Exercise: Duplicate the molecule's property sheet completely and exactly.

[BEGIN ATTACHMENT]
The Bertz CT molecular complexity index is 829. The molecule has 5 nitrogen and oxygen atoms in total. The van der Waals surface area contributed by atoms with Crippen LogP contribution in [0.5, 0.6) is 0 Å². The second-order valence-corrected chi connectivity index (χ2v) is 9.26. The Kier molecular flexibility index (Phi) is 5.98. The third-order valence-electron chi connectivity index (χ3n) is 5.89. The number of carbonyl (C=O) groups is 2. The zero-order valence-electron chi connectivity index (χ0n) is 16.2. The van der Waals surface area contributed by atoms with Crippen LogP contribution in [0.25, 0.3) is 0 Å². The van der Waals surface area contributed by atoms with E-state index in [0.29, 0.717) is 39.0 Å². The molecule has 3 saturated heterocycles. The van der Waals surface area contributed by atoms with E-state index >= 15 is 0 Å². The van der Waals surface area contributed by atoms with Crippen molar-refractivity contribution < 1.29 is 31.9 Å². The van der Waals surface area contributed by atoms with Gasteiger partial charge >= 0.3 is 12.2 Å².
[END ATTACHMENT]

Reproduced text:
The Bertz CT molecular complexity index is 829. The molecule has 5 nitrogen and oxygen atoms in total. The van der Waals surface area contributed by atoms with Crippen LogP contribution in [0.5, 0.6) is 0 Å². The second-order valence-corrected chi connectivity index (χ2v) is 9.26. The Kier molecular flexibility index (Phi) is 5.98. The third-order valence-electron chi connectivity index (χ3n) is 5.89. The number of carbonyl (C=O) groups is 2. The zero-order valence-electron chi connectivity index (χ0n) is 16.2. The van der Waals surface area contributed by atoms with Crippen LogP contribution in [0.25, 0.3) is 0 Å². The van der Waals surface area contributed by atoms with E-state index in [0.29, 0.717) is 39.0 Å². The molecule has 3 saturated heterocycles. The van der Waals surface area contributed by atoms with E-state index >= 15 is 0 Å². The van der Waals surface area contributed by atoms with Crippen molar-refractivity contribution < 1.29 is 31.9 Å². The van der Waals surface area contributed by atoms with Gasteiger partial charge >= 0.3 is 12.2 Å².